In Tunisia, government allies oust syndicate board
|Publisher||Committee to Protect Journalists|
|Publication Date||17 August 2009|
|Cite as||Committee to Protect Journalists, In Tunisia, government allies oust syndicate board, 17 August 2009, available at: http://www.refworld.org/docid/4b25fbe616.html [accessed 3 May 2016]|
|Disclaimer||This is not a UNHCR publication. UNHCR is not responsible for, nor does it necessarily endorse, its content. Any views expressed are solely those of the author or publisher and do not necessarily reflect those of UNHCR, the United Nations or its Member States.|
New York, August 17, 2009 – The Committee to Protect Journalists condemns the ousting of the board of the National Syndicate of Tunisian Journalists (NSTJ) on Saturday. The syndicate was the only independent organization of its kind in Tunisia for critical journalists, providing them with syndication services among other benefits.
In the latest in a long string of actions meant to eliminate critical media, pro-government journalists held an extraordinary session in Tunis on Saturday in which they elected a new board and president for the NSTJ composed entirely of pro-government members.
In May, following a critical report on the state of media freedom in Tunisia by the NSTJ, pro-government members of the previous board resigned and began circulating a withdrawal of confidence petition to the NSTJ membership. At the time, the democratically elected president of the NSTJ board, Neji Bghouri, told CPJ that journalists were threatened with loss of employment and otherwise intimidated if they did not join the petition.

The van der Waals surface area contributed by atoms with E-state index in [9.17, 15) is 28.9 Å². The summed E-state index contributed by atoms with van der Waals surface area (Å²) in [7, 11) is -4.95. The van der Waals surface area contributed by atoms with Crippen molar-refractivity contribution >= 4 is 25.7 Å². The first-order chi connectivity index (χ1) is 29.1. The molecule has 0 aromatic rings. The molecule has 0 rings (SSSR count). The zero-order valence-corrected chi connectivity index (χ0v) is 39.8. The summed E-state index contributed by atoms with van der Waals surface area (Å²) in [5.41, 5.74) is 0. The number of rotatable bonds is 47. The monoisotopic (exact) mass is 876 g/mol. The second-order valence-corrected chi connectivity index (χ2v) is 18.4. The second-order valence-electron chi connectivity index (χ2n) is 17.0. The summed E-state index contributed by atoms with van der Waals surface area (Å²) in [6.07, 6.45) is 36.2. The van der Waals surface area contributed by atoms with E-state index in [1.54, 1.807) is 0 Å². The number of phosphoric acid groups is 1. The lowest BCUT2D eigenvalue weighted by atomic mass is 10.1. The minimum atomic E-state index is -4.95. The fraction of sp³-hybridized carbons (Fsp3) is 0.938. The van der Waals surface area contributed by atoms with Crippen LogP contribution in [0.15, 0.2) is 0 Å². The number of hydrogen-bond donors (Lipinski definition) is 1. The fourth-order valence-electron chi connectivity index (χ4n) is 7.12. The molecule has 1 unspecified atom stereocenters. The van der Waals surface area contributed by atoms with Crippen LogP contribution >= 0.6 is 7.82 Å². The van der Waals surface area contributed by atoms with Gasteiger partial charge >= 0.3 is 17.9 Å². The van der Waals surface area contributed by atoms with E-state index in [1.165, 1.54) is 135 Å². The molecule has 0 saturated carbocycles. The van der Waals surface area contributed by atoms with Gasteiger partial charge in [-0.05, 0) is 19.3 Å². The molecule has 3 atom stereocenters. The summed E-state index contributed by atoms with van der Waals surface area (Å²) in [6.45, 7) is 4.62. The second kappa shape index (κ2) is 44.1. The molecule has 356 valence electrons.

"The Tunisian government is again working behind the scenes to silence critical voices in the media," said CPJ Middle East and North Africa Program Coordinator Mohamed Abdel Dayem. "This is not merely an internal restructuring within the union. This is the latest effort by the government to silence independent media."
The NSTJ was formed in 2008 after the Tunisian Association of Journalists was made defunct by the government. The new board's first act was to send a letter to President Zine El Abidine Ben Ali commending his "sustained keenness ...on further promoting the Tunisian media landscape." The signatories also expressed their "sincere thanks to the Head of State for the gains and achievements made for the information sector, in general, and journalists, in particular," the official Tunis Afrique Presse news agency reported.